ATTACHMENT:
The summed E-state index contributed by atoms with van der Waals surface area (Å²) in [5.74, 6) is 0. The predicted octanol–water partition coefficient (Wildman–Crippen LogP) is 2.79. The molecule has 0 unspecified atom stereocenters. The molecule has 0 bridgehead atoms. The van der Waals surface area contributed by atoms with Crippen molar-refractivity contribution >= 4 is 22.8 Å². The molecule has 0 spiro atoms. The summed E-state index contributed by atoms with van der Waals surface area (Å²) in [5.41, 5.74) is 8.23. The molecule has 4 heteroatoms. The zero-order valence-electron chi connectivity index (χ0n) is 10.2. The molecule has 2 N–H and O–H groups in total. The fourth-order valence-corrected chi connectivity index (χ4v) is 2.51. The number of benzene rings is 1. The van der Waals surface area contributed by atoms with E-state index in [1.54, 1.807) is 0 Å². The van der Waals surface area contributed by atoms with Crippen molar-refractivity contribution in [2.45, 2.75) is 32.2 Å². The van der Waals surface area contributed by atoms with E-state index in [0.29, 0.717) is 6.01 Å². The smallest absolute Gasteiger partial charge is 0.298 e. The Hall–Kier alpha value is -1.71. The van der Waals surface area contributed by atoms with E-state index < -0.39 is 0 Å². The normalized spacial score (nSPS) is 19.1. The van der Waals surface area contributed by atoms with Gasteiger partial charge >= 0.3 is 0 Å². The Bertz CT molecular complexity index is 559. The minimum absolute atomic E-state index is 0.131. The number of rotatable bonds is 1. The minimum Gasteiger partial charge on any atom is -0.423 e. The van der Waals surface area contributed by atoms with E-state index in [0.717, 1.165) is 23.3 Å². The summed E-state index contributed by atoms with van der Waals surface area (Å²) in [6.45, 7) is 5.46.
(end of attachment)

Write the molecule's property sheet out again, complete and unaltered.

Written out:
The summed E-state index contributed by atoms with van der Waals surface area (Å²) in [5.74, 6) is 0. The predicted octanol–water partition coefficient (Wildman–Crippen LogP) is 2.79. The molecule has 0 unspecified atom stereocenters. The molecule has 0 bridgehead atoms. The van der Waals surface area contributed by atoms with Crippen molar-refractivity contribution >= 4 is 22.8 Å². The molecule has 0 spiro atoms. The summed E-state index contributed by atoms with van der Waals surface area (Å²) in [5.41, 5.74) is 8.23. The molecule has 4 heteroatoms. The zero-order valence-electron chi connectivity index (χ0n) is 10.2. The molecule has 2 N–H and O–H groups in total. The fourth-order valence-corrected chi connectivity index (χ4v) is 2.51. The number of benzene rings is 1. The van der Waals surface area contributed by atoms with E-state index in [1.54, 1.807) is 0 Å². The van der Waals surface area contributed by atoms with Crippen molar-refractivity contribution in [2.45, 2.75) is 32.2 Å². The van der Waals surface area contributed by atoms with E-state index in [0.29, 0.717) is 6.01 Å². The smallest absolute Gasteiger partial charge is 0.298 e. The Hall–Kier alpha value is -1.71. The van der Waals surface area contributed by atoms with E-state index < -0.39 is 0 Å². The normalized spacial score (nSPS) is 19.1. The van der Waals surface area contributed by atoms with Gasteiger partial charge >= 0.3 is 0 Å². The Bertz CT molecular complexity index is 559. The minimum absolute atomic E-state index is 0.131. The number of rotatable bonds is 1. The minimum Gasteiger partial charge on any atom is -0.423 e. The van der Waals surface area contributed by atoms with E-state index in [0.717, 1.165) is 23.3 Å². The summed E-state index contributed by atoms with van der Waals surface area (Å²) in [6.45, 7) is 5.46.